posted by DeltaForce at 8:08 AM on September 15, 2010

On preview, what quin said.
posted by DeltaForce at 8:08 AM on September 15, 2010

Our brains simply didn't evolve to understand the concept of "video." We see a view from very high up, and it's moving and realistic and first person, and our stupid brain goes "AHH! I'm high up! I'm going to fall!" It's like dodging things during a 3D movie.
posted by MrMoonPie at 8:36 AM on September 15, 2010 [2 favorites]

I am not particularly afraid of heights, but watching that video was horrible for me. Sweating, butterflies, etc. Maybe it's because it was from the point of the view (the camera) of the man climbing, thereby making our brains more easily able to identify with being so high in the air.

I am not particularly afraid of heights*, but watching that video was... not exactly horrible, but intense and physical for me. I agree with your theory and I might extend it a tad - it looks like it comes from "your" viewpoint, but at the same time you have no control. At least if I was there, I could cling on / clip on! Also I would know when I was about to look down, or complete a sketchy foot-move, my brain would say "look down now" and I would feel my neck muscles operate accordingly, or I would grip tighter with my hand and not move my feet until I was sure I was ready, etc. With this you see the looking around and the movements but with no warning or control or non-visual feedback. I think it creates a sense of worst-of-both-worlds: you feel somewhat like you are the cameraman, but also lacking any control over what he does.

* Used to be. Got over it by climbing, funnily enough. WITH ROPES.
posted by Slyfen at 8:52 AM on September 15, 2010

INteresting -- I had absolutely no reaction (other than mild interest) when watching the video, because I could not separate myself from the fact that I was watching a video. I'm sure if I was the one actually doing the climbing, I would feel differently.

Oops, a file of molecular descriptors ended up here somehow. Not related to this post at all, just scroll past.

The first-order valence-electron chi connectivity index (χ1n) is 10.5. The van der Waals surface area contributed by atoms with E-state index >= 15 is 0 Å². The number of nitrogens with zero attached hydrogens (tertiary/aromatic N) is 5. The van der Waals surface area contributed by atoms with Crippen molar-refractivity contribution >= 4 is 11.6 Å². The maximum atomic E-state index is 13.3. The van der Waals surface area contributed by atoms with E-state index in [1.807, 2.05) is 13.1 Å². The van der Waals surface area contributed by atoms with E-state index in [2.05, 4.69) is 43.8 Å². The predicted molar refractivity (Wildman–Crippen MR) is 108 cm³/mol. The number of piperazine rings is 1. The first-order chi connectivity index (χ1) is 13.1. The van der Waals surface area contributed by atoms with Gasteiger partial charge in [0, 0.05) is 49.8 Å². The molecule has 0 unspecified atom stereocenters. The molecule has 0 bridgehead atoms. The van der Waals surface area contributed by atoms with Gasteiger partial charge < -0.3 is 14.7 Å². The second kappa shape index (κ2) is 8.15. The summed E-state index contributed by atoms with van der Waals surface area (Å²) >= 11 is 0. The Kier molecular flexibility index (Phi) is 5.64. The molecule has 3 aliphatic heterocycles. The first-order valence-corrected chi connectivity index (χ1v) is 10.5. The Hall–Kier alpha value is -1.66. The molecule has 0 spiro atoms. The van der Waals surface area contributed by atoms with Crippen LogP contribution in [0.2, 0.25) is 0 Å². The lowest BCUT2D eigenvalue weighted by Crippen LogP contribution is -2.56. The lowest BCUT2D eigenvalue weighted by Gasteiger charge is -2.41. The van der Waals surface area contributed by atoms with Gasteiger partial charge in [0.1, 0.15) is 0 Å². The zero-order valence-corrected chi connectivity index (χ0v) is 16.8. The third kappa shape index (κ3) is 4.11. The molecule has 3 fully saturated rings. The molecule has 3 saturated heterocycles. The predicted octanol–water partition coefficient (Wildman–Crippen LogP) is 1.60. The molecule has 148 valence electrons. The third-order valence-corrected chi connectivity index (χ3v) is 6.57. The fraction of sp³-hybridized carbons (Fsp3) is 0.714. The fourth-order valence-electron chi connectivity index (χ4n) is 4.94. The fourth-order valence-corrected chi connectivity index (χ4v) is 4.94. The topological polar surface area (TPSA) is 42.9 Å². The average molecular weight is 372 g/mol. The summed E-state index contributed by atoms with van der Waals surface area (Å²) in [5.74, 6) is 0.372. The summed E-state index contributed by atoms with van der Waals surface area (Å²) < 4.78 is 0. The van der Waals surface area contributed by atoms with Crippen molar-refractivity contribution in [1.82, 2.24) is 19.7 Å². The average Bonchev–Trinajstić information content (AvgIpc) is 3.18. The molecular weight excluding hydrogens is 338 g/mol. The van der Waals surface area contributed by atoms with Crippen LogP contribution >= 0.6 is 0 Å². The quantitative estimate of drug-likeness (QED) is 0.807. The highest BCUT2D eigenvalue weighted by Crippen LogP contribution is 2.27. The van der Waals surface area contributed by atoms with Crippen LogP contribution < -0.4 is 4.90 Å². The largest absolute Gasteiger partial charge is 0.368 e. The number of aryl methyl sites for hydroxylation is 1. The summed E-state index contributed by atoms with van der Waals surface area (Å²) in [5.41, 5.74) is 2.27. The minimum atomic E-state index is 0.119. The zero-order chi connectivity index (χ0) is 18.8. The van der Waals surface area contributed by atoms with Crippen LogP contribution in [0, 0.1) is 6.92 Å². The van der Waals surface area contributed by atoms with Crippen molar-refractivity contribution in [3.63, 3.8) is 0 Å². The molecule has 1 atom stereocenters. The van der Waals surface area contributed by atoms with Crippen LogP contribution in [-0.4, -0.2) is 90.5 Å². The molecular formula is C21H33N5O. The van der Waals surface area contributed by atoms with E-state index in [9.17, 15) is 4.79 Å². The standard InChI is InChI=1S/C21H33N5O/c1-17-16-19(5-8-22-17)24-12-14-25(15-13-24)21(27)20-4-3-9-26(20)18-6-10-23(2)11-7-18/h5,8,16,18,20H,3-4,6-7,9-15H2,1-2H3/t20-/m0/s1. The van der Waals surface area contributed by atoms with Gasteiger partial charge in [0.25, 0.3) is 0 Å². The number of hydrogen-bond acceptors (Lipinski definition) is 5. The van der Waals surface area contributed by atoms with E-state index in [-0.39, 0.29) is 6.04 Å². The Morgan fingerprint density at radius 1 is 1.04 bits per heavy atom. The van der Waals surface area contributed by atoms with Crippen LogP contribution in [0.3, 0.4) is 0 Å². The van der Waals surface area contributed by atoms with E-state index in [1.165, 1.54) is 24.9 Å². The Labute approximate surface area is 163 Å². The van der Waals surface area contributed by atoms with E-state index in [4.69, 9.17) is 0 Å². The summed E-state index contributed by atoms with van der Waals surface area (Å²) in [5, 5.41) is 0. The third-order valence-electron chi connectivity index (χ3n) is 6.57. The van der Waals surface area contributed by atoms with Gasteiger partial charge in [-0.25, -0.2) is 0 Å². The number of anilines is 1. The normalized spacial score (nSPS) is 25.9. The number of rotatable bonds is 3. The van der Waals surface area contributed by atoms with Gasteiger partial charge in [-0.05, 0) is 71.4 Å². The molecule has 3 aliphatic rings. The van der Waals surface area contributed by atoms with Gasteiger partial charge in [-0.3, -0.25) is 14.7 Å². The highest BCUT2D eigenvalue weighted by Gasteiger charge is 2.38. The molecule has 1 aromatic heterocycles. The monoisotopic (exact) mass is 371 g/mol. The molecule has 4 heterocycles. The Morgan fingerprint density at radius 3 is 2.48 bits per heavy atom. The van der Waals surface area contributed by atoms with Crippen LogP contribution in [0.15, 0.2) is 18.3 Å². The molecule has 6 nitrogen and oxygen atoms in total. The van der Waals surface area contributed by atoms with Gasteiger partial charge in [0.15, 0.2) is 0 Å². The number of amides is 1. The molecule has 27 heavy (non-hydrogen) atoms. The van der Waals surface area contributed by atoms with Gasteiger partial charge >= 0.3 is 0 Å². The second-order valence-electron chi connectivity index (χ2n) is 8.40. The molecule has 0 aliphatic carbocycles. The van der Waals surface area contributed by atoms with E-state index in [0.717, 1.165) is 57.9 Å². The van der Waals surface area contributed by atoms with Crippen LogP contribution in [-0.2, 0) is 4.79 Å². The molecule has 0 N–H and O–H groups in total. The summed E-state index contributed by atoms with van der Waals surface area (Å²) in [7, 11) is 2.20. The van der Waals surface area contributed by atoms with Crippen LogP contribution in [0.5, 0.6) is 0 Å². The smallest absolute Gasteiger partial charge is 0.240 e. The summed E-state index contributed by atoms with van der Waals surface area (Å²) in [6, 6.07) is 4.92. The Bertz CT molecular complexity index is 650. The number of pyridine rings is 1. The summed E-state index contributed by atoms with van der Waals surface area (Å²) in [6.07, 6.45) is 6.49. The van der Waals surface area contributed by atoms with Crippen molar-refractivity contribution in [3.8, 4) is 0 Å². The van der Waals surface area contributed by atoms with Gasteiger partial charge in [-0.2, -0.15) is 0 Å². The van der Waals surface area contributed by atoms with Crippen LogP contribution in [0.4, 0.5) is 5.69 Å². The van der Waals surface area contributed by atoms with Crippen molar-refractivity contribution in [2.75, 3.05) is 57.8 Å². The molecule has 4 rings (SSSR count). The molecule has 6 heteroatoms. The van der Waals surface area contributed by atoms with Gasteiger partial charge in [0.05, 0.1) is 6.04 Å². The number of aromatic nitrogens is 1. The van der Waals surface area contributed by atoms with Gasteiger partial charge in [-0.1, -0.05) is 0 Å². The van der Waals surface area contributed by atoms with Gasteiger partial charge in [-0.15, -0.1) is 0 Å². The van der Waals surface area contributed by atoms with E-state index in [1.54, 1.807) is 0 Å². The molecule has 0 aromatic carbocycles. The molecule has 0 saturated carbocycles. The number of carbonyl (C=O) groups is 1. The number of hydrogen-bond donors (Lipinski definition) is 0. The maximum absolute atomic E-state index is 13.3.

posted by modernnomad at 9:02 AM on September 15, 2010 [1 favorite]

I have rather intense vertigo- I can fly in planes no problem, but I can barely even go near the edge of something even a few stories up. Not only did this video provoke almost exactly the same symptoms that you describe, but I find that there are even levels in video games (some of the Halo games, Mass Effect 2) that are so well designed that they now trigger the same response for me.
posted by TheWhiteSkull at 9:15 AM on September 15, 2010 [1 favorite]

A mirror neuron is a neuron that fires both when an animal acts and when the animal observes the same action performed by another. Thus, the neuron "mirrors" the behavior of the other, as though the observer were itself acting.
posted by Zozo at 9:16 AM on September 15, 2010 [2 favorites]

I'm with modernnomad on this one- even though I was watching it on a large, high-definition screen, it wasn't possible for me to feel so deeply immersed that I felt vertigo. Then again, I've never had a problem with heights.
posted by malusmoriendumest at 10:20 AM on September 15, 2010